Historical exhibit about Catholicism on display in western N.C.
Pictured: Yolanda Smith, a parishioner of St. Margaret Mary Church in Swannanoa and Swannanoa Valley Museum volunteer, views the museum's exhibit "Catholicism in Western North Carolina" on display in Black Mountain through the end of this month. (Beth Searles, Catholic News Herald)
BLACK MOUNTAIN — If you visit the lovely town of Black Mountain this month, you owe it to yourself to check out the travelling exhibit "Catholicism in Western North Carolina" at the Swannanoa Valley Museum.
Recognizing the 75th anniversary of St. Margaret Mary Church in Black Mountain, this small but intriguing collection of vintage photos and historical information is a surprising little treasure.
The exhibit was originally created for Asheville's St. Lawrence Basilica and its 100th anniversary in 2009, and compiled by parishioners Florence Bannon and Alice Cella from various sources including Diocese of Charlotte archives. This display at the Swannanoa Valley Museum is an abbreviated version but offers important highlights of an area that early Catholics considered a missionary territory – complete with harsh circumstances and plenty of opportunities for heroes and heroines of the faith to emerge.
You'll learn of the first Catholic family in North Carolina with a name you'll recognize – Gaston – which inspired the name for the county, the lake and the town in central North Carolina. Dr. Alexander Gaston came to the colonies in early 1760s and settled in New Bern. His son William was the first Catholic to attend Georgetown University. He became a lawyer, politician and congressman and helped establish the first Catholic church in North Carolina. In 1838 William defended the rights of free black people under the state constitution, and also persuaded delegates to change the requirement that elected officials and civil servants be Protestant, inserting "Christian" instead.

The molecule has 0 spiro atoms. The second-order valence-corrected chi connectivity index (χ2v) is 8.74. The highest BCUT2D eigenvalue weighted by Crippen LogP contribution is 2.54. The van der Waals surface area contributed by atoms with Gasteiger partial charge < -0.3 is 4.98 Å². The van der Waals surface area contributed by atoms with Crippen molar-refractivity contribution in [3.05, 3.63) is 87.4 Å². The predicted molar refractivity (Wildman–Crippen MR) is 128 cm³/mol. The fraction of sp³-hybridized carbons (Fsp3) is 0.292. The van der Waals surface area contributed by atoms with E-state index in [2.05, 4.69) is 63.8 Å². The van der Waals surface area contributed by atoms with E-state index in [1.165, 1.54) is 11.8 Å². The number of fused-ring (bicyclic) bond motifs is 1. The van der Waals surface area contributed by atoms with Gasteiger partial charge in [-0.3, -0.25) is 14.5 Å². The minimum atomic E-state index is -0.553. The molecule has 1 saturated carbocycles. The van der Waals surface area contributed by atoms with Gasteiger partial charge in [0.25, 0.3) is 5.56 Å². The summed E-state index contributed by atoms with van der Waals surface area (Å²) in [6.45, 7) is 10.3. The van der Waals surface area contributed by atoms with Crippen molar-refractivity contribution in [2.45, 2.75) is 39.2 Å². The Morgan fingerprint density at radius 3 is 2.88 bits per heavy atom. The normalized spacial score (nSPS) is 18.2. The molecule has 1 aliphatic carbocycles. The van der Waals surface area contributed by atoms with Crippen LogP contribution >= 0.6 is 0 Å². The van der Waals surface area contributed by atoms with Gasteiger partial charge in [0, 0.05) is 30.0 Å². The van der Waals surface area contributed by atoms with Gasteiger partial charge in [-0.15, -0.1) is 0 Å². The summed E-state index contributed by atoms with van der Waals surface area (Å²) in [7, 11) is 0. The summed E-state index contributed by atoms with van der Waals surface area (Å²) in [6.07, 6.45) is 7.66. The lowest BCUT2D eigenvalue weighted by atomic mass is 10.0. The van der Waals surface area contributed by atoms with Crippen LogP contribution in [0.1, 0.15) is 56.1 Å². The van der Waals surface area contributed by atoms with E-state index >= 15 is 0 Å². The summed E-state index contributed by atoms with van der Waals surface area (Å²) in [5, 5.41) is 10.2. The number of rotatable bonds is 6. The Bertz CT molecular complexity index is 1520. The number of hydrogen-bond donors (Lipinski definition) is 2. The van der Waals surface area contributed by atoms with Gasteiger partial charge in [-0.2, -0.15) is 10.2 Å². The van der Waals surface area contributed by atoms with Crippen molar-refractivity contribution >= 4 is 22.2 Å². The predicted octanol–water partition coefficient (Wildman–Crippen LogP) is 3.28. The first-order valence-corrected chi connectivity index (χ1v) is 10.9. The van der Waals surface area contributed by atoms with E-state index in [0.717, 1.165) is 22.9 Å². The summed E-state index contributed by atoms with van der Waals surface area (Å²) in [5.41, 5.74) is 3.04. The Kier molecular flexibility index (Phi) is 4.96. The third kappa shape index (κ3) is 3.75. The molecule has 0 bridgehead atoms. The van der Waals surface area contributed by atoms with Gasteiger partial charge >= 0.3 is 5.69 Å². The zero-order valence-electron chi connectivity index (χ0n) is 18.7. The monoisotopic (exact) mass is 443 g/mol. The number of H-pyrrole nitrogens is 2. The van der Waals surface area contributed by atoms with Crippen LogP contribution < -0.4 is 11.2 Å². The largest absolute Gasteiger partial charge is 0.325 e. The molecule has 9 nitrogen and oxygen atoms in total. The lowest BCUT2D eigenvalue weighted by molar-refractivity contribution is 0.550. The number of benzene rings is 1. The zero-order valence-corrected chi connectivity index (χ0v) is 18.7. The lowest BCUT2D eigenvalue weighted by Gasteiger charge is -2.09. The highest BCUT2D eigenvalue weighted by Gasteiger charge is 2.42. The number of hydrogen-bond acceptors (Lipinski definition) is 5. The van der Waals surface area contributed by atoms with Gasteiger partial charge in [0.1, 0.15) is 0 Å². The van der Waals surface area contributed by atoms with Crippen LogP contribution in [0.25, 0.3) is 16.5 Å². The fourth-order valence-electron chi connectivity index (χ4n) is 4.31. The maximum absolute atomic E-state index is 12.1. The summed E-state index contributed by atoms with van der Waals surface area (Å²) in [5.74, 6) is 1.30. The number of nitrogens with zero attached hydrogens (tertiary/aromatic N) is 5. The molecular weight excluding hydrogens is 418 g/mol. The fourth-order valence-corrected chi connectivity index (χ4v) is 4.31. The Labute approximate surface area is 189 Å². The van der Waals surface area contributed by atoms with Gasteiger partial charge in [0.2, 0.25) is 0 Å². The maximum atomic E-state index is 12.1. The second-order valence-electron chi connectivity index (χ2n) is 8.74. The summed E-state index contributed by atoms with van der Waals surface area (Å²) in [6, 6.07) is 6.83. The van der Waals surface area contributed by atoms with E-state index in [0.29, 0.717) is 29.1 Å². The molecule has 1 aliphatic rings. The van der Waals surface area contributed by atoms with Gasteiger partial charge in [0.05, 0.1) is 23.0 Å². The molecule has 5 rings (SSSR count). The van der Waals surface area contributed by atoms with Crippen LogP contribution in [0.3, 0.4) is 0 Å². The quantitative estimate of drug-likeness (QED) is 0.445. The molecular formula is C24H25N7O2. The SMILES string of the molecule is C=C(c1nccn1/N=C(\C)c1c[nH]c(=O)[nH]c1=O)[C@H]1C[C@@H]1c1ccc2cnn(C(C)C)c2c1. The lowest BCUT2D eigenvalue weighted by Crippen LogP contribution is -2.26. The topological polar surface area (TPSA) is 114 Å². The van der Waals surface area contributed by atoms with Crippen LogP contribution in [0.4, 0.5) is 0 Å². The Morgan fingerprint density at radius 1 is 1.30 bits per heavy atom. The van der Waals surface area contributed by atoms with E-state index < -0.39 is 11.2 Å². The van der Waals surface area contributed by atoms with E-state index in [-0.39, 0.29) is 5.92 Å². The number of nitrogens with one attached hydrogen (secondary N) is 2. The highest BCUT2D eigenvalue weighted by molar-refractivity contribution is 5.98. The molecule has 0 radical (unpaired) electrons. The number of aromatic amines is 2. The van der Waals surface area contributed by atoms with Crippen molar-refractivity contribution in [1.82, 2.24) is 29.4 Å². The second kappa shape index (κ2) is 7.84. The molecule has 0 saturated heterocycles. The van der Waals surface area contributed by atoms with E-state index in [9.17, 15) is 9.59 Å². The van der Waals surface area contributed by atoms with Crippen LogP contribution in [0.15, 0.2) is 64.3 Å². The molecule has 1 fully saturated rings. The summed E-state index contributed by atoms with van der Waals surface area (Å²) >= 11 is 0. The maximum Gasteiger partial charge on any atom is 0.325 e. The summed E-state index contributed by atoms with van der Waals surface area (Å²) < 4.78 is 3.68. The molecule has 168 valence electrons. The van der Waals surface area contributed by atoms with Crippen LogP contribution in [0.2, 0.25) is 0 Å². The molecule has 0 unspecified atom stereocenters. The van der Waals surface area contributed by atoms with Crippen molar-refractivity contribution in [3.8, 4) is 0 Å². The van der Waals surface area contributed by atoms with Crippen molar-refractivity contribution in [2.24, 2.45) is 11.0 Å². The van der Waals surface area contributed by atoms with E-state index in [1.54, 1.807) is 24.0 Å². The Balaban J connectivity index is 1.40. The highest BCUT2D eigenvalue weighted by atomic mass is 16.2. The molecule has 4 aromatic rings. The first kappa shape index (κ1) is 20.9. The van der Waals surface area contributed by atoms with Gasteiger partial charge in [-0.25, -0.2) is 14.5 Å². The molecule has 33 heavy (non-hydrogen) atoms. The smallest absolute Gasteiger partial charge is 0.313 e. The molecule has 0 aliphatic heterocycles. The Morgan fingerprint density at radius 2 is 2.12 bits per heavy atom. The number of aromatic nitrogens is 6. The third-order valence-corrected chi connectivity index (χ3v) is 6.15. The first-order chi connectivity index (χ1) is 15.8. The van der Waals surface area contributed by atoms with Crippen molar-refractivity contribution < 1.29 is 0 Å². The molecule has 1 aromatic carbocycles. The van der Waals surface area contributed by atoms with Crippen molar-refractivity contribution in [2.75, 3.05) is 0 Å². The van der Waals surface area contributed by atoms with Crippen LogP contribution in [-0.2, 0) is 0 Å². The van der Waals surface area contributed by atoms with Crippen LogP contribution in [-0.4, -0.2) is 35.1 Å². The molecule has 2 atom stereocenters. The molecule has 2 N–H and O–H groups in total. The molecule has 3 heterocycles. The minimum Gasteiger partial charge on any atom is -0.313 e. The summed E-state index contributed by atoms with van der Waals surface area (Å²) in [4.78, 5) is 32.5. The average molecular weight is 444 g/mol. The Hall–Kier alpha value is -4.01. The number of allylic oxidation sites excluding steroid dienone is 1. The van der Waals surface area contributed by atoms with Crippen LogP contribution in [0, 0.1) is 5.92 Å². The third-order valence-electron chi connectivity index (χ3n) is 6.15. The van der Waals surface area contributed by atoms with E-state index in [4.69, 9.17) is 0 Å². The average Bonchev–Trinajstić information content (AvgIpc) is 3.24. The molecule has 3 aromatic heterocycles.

One eye-catching panel includes a vintage photo of a priest speaking to a throng of mountain families from the back of an outfitted trailer. Despite its novelty, this "Trailer Apostolate" illustrates the innovation and dedication of the Catholic effort in North Carolina, under the post-World War II leadership of Bishop Vincent S. Waters. Priests were assigned to travel the rural and mountain roads during the week and come back to their parishes on weekends. One trailer used in 1948 was dubbed "Madonna of the Highways." Roughly 35 feet long, these mobile chapels could seat 20 people, had a living area for priests that was about 11 feet by 5 feet, and a 7-square-foot reception area. These trailers were a curiosity to some and a spiritual lifeline to the few devout Catholics in remote communities.
Highlights of the exhibit also include the early development of health care in the mountain regions, thanks to religious orders like the Sisters of Mercy who tackled the needs of the poor as teachers, nurses and social workers.
The Catholic mission in North Carolina also established many schools, particularly providing the first opportunities for the education of African-Americans and women.
Interesting Catholic figures stand out in the exhibit, including Father Thomas Price, known as the "Tarheel Apostle" who is under consideration for canonization; and Father Thomas Hadden, now a monsignor, who was the first black priest to serve in North Carolina.
Claudia Graham was the task force coordinator for the anniversary celebration at St. Margaret Mary Church and for this exhibit. She sees it as an inspiration for Catholics to "not hide our lamp under a bushel basket ... and to cherish and honor our Catholic history and be vigilant about continuing to do good work."
— Beth Searles, correspondent
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